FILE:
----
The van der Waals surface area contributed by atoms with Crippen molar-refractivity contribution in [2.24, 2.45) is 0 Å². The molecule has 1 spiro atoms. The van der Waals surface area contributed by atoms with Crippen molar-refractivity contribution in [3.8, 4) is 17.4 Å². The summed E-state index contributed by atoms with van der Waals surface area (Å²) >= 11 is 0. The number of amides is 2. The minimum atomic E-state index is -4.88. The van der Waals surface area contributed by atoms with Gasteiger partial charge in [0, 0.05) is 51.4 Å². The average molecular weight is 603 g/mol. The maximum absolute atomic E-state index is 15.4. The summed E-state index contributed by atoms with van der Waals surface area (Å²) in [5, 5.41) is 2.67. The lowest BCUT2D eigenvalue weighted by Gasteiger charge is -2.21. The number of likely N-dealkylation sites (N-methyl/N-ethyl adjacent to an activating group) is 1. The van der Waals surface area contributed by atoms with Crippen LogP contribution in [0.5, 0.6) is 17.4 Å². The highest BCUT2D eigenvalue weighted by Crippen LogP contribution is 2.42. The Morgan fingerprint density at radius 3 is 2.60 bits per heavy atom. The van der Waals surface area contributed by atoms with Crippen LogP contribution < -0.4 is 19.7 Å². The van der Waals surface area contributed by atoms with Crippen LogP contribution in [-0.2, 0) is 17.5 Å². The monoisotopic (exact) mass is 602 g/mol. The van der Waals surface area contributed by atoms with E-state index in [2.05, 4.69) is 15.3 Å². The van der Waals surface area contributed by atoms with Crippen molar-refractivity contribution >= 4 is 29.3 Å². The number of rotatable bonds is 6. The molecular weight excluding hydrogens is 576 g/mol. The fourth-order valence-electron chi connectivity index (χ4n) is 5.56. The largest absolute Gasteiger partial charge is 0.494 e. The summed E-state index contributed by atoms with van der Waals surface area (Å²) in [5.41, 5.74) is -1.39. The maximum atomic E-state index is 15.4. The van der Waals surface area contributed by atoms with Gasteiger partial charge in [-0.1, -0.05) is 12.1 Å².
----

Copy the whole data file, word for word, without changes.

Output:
The van der Waals surface area contributed by atoms with Crippen molar-refractivity contribution in [2.24, 2.45) is 0 Å². The molecule has 1 spiro atoms. The van der Waals surface area contributed by atoms with Crippen molar-refractivity contribution in [3.8, 4) is 17.4 Å². The summed E-state index contributed by atoms with van der Waals surface area (Å²) >= 11 is 0. The number of amides is 2. The minimum atomic E-state index is -4.88. The van der Waals surface area contributed by atoms with Gasteiger partial charge in [0, 0.05) is 51.4 Å². The average molecular weight is 603 g/mol. The maximum absolute atomic E-state index is 15.4. The summed E-state index contributed by atoms with van der Waals surface area (Å²) in [5, 5.41) is 2.67. The lowest BCUT2D eigenvalue weighted by Gasteiger charge is -2.21. The number of likely N-dealkylation sites (N-methyl/N-ethyl adjacent to an activating group) is 1. The van der Waals surface area contributed by atoms with Crippen LogP contribution in [0.5, 0.6) is 17.4 Å². The highest BCUT2D eigenvalue weighted by Crippen LogP contribution is 2.42. The Morgan fingerprint density at radius 3 is 2.60 bits per heavy atom. The van der Waals surface area contributed by atoms with Crippen LogP contribution < -0.4 is 19.7 Å². The van der Waals surface area contributed by atoms with Crippen LogP contribution in [-0.2, 0) is 17.5 Å². The monoisotopic (exact) mass is 602 g/mol. The van der Waals surface area contributed by atoms with E-state index in [2.05, 4.69) is 15.3 Å². The van der Waals surface area contributed by atoms with Crippen molar-refractivity contribution >= 4 is 29.3 Å². The number of rotatable bonds is 6. The molecular weight excluding hydrogens is 576 g/mol. The fourth-order valence-electron chi connectivity index (χ4n) is 5.56. The largest absolute Gasteiger partial charge is 0.494 e. The summed E-state index contributed by atoms with van der Waals surface area (Å²) in [5.41, 5.74) is -1.39. The maximum atomic E-state index is 15.4. The van der Waals surface area contributed by atoms with Gasteiger partial charge in [-0.1, -0.05) is 12.1 Å².